Firenze leather markets are a must see. Every day, the vendors wheel in their wooden display carts (which I would imagine is a tough task considering the size of them) and display all their items in an extremely organized, but compact fashion. Each cart fits snug to one another, making room for a countless number of vendors surrounding the San Lorenzo Market.
Tourists typically flock to the leather markets, however today was exceptionally chilly so there weren’t many crowds.
My roommate, Lauren, modeling belts at the leather market.
A typical display put away for the day. These carts are wheeled out of the streets for the night to a destination I am unaware of.
Each vendor sells basically the same items – and right across from each other, which makes for intense business. Whether the vendor specializes in leather bags, belts, jackets, or clothing such as scarves, hats, and Firenze shirts, similar items can be found throughout the market. This makes it easier to barter with different salesmen in order to get the best price. Although they sometimes help each other sell items and seem to be friends, which had us a bit confused.
Scarves of wool, cotton, and “cashmere” displayed on this stand. Tried to barter for these, but they weren’t budging today.
Purses galore. Each stand had an impressive amount of these colorful handbags – all so cute and inexpensive.
Shirts, jerseys, sweatshirts, and everything Firenze.
A blogger perfectly describes how bartering/bargaining for items should play out. A couple of these tips that stood out to me were: know what you’re looking for, shop in groups and assign each person a role, make an offer strategically and know when to walk away. My roommates and I are far from perfecting these suggestions, but we hope to up our bargaining game by the end of our semester abroad.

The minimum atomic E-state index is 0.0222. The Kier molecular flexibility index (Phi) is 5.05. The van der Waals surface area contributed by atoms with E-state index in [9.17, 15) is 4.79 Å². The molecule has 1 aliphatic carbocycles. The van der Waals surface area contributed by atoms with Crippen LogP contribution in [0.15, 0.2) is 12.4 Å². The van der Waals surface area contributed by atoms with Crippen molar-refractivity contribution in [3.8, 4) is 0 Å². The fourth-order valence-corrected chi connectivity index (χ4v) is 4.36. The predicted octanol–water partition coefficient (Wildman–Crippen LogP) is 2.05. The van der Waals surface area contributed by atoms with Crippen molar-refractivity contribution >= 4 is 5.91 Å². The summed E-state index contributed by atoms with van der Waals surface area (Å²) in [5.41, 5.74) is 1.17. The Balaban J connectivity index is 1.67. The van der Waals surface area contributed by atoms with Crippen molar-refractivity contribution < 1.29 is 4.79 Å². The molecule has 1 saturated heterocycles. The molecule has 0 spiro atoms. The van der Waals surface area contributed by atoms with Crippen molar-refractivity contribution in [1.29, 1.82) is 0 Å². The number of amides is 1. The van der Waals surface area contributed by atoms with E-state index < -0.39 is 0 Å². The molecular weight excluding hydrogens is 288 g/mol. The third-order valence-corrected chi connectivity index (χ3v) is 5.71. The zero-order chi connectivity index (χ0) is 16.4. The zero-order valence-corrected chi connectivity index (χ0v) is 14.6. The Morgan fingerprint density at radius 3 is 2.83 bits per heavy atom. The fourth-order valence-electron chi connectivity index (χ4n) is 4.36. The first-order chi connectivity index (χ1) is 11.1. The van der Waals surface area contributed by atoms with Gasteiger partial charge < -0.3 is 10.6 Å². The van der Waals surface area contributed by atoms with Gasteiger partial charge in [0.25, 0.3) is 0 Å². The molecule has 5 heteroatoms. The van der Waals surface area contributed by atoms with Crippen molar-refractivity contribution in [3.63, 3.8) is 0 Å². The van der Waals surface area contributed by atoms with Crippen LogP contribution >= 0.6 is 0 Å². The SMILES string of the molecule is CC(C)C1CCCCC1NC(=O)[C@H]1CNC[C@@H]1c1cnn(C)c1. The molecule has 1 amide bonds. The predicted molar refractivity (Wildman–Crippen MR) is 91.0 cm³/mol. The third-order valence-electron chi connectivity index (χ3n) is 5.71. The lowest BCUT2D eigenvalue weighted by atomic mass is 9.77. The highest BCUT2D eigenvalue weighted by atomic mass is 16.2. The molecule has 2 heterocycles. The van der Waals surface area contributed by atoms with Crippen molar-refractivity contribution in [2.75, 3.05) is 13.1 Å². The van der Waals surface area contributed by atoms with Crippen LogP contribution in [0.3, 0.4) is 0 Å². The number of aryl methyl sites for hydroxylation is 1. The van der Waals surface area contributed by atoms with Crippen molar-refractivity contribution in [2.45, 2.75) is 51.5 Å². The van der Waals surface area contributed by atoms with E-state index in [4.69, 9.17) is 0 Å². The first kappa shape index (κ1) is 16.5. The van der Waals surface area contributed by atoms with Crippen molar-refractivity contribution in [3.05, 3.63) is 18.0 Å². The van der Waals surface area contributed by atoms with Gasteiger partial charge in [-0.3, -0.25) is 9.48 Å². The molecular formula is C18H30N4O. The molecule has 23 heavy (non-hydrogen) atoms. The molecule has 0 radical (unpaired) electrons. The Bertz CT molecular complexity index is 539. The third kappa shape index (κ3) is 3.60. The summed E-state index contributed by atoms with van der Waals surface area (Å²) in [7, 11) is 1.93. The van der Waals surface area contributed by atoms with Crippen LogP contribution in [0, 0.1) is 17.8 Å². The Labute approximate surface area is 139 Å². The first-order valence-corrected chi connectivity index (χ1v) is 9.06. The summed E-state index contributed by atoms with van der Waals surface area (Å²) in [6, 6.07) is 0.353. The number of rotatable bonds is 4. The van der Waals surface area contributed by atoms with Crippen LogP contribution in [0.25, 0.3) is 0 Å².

Today, my five roommates and I woke up early and with a mission. Each of us looking to buy a leather bag, a couple of us wanted shoes, some needing scarves, and various other gift ideas. We set out around 10 a.m., which we soon found to be somewhat of a poor decision. Arriving at the leather market was immediately overwhelming. We had no idea where to start but dove in on one of the streets. Six American girls, walking through the empty streets of the market since it was just set up and we were most likely the first customers of the day. Almost every salesman stood in front of their display yelling anything and everything in attempt to get us to stop and look at their merchandise. For example, one salesman singled me out asking, “Don’t you remember me?” Every time we stared straight ahead pretending they didn’t exist – which was almost impossible. These guys are extremely good at their job, they would watch our eyes and trace our line of sight to the bag we were looking at, they then started to yell out prices and ask us to come take a closer look. All the tactics they used ultimately scared us away.
After strolling through the streets a few times, we gained the courage to go back in and approach the merchandise. I attempted to bargain for a few of the bags and get a feel for the prices being asked. Eventually, I came across a bag I really liked and managed to make a final purchase of €40 (symbol for the euro) for a purse originally marked at €90. Is it real leather? I don’t know, probably not. Was it the best deal? Maybe, maybe not. By 2 p.m. each one of us bought a leather bag, so all in all it was a successful day and good first experience in the leather market.